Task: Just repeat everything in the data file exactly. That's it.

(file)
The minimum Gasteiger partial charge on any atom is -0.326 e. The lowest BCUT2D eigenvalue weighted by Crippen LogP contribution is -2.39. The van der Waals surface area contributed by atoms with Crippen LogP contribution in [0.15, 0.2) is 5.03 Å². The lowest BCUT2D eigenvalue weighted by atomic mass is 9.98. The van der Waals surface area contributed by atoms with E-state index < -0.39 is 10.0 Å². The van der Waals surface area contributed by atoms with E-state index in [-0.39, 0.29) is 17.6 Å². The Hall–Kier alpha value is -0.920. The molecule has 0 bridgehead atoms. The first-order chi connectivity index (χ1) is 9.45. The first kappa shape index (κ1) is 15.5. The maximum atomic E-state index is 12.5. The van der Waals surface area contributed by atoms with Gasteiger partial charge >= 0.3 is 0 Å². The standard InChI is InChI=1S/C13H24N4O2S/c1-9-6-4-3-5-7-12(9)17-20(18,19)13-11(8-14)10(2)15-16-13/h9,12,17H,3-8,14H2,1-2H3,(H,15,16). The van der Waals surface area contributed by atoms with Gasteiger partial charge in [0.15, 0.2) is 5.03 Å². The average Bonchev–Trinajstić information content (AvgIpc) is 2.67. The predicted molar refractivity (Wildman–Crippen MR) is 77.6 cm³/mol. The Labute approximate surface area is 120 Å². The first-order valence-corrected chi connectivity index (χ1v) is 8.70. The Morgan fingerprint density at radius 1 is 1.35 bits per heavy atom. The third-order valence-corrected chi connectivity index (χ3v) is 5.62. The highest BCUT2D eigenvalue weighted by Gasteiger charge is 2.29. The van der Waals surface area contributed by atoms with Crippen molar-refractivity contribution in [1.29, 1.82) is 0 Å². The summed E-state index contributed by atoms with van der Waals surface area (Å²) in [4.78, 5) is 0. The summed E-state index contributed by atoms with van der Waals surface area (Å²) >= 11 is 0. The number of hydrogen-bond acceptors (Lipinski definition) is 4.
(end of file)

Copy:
The minimum Gasteiger partial charge on any atom is -0.326 e. The lowest BCUT2D eigenvalue weighted by Crippen LogP contribution is -2.39. The van der Waals surface area contributed by atoms with Crippen LogP contribution in [0.15, 0.2) is 5.03 Å². The lowest BCUT2D eigenvalue weighted by atomic mass is 9.98. The van der Waals surface area contributed by atoms with E-state index < -0.39 is 10.0 Å². The van der Waals surface area contributed by atoms with E-state index in [-0.39, 0.29) is 17.6 Å². The Hall–Kier alpha value is -0.920. The molecule has 0 bridgehead atoms. The first-order chi connectivity index (χ1) is 9.45. The first kappa shape index (κ1) is 15.5. The maximum atomic E-state index is 12.5. The van der Waals surface area contributed by atoms with Gasteiger partial charge >= 0.3 is 0 Å². The standard InChI is InChI=1S/C13H24N4O2S/c1-9-6-4-3-5-7-12(9)17-20(18,19)13-11(8-14)10(2)15-16-13/h9,12,17H,3-8,14H2,1-2H3,(H,15,16). The van der Waals surface area contributed by atoms with Gasteiger partial charge in [0.15, 0.2) is 5.03 Å². The average Bonchev–Trinajstić information content (AvgIpc) is 2.67. The predicted molar refractivity (Wildman–Crippen MR) is 77.6 cm³/mol. The Labute approximate surface area is 120 Å². The first-order valence-corrected chi connectivity index (χ1v) is 8.70. The Morgan fingerprint density at radius 1 is 1.35 bits per heavy atom. The third-order valence-corrected chi connectivity index (χ3v) is 5.62. The highest BCUT2D eigenvalue weighted by Gasteiger charge is 2.29. The van der Waals surface area contributed by atoms with Crippen molar-refractivity contribution in [1.29, 1.82) is 0 Å². The summed E-state index contributed by atoms with van der Waals surface area (Å²) in [4.78, 5) is 0. The summed E-state index contributed by atoms with van der Waals surface area (Å²) >= 11 is 0. The number of hydrogen-bond acceptors (Lipinski definition) is 4.